"We couldn't believe such manipulation of fatty tissue was possible at all," 真kowska says. "Various experiments lasting over four years confirmed our suspicions, at least with regard to mice." She hopes the mechanism could be similar in humans. This is suggested by the fact that stress-inducing situations, such as frequent clashes with our boss, our child's chronic disease or everyday traffic jams, cause us imperceptibly to change our diet to a high-calorie one, which can lead to obesity with time.

One important aspect of 真kowska's discovery is that it proved that NPY directly affects fatty tissue, and not only the brain, experts say. "These are the first studies to show that stress has a direct impact on the accumulation of fatty tissue in the body, weight gain and metabolism as such, and that it has nothing to do with the brain," Kuo says. "It's simply a physiological response from fatty tissue."

Great expectations
"We hope our discovery will lead to the development of tools to help treat metabolic syndrome and obesity in humans as well," says 真kowska. "We have observed that the weight loss in mice that we have achieved reduces the fat deposition in their livers and skeletal muscles as well as limiting their glucose intolerance (pre-diabetes state), insulin resistance, hypertension, and various inflammatory diseases. We hope that blocking Y2R might work in people the same way it does in rodents. Further research is needed, however."

Today metabolic syndrome and related diseases have reached epidemic proportions. In 2000 in America alone, 60 million people suffered from metabolic syndrome. "Though we don't expect that people will be able to eat anything they want in the future and still look like film stars just by blocking their Y2R, we do hope our discovery will help improve human health," 真kowska says.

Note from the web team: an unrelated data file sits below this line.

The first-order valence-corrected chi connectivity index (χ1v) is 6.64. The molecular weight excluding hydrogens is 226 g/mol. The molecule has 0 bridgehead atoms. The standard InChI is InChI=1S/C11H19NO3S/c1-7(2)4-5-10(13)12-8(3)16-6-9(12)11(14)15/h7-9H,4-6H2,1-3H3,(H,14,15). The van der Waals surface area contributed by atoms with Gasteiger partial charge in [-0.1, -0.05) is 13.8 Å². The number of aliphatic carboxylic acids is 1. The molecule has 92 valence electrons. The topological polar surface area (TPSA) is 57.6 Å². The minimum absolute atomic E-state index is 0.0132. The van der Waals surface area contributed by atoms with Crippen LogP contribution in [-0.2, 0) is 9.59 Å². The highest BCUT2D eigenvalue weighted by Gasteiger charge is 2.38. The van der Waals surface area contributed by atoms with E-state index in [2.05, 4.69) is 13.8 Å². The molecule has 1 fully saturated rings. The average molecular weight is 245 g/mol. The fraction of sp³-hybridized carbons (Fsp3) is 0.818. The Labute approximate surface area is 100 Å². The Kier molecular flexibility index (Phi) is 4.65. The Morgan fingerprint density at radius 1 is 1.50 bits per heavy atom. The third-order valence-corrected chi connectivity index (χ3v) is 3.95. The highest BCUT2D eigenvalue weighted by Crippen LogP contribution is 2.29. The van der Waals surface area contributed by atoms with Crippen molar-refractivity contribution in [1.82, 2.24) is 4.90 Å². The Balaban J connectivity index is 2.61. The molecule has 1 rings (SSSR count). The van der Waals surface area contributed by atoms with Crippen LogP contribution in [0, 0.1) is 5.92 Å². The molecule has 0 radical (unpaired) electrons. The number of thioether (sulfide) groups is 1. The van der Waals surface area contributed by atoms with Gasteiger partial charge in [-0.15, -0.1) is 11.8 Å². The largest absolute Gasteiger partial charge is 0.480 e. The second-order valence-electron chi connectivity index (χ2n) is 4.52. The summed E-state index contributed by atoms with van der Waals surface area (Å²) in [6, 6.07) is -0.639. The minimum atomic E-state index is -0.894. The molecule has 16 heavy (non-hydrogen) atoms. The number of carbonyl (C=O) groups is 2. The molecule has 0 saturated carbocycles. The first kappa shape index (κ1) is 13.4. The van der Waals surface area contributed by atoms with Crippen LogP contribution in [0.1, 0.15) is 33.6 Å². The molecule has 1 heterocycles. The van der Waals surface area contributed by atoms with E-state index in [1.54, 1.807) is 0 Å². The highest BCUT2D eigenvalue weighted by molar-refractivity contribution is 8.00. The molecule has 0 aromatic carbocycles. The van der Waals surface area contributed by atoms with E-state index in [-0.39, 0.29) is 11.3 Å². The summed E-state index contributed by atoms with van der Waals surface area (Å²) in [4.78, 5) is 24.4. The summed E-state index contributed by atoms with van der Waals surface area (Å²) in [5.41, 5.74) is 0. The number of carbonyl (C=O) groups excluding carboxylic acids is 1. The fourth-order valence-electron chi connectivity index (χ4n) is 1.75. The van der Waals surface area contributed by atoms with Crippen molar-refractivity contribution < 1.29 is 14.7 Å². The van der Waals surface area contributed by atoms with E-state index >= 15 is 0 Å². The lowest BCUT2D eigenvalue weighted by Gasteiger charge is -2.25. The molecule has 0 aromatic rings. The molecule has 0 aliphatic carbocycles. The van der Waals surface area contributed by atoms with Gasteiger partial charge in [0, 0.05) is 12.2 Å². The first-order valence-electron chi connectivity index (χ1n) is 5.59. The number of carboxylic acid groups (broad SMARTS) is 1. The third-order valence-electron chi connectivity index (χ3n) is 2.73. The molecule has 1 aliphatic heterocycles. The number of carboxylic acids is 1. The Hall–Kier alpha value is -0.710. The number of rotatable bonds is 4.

Perhaps in the near term the research could also be applied in cosmetology and plastic surgery. Physiologically implanting fat, using NPY injections, could be used in face rejuvenating treatments, breast, buttock and lip enhancements as well as face reconstruction. The researchers say this method would not only be simple, cheap and safe but also effective and permanent-the effects would last throughout the patient's life.

Another benefit from the discovery, one that takes advantage of the possibility of "shedding" fat from places where it is undesirable by blocking Y2R, could be a revolutionary treatment for obesity eliminating the need for complicated liposuction operations or stomach-shrinking surgery and replacing them with simple injections.

Dr. Roxanne Guy, who chairs the American Society of Plastic Surgeons, says a lot more research is needed before the method can be used on humans, but even today it is possible to imagine that supplying a long-lasting and natural wrinkle filler or a non-surgical method for removing excess fat would revolutionize modern plastic surgery.

Julia Czechowicz


Prof. Zofia 真kowska graduated from the Medical University of Warsaw and obtained her Ph.D. degree in 1979. She specializes in cardiovascular physiology and hypertension. In 1978-1980 she was a lecturer and researcher at the Medical University of Warsaw's Internal Medicine, Hypertension and Angiology Clinic, and worked with the U.S. National Institutes of Health in 1980-1986. She has been a professor at Georgetown University since 1986 and currently heads the Department of Physiology and Biophysics and the Stress Physiology and Research Center of the Georgetown University Medical Center.

真kowska is a member of many scientific societies, including the American Physiological Society, the Council for High Blood Pressure Research, the Council on Atherosclerosis, the Society for Hypertension, the Polish Academy of Sciences, and the Society for Neuroscience. Her publications have appeared in leading medical journals all over the world, including Science, American Journal of Physiology, Proceedings of the National Academy of Sciences, and the Journal of Pharmacology and Experimental Therapeutics.

She received an award from the Polish Cardiac Society in 1980 and the Nicolaus Copernicus Award for Excellence in Neuropeptide Research in 2002. In 1989 she won the Adele Melbourne Holmes Award from the American Heart Association.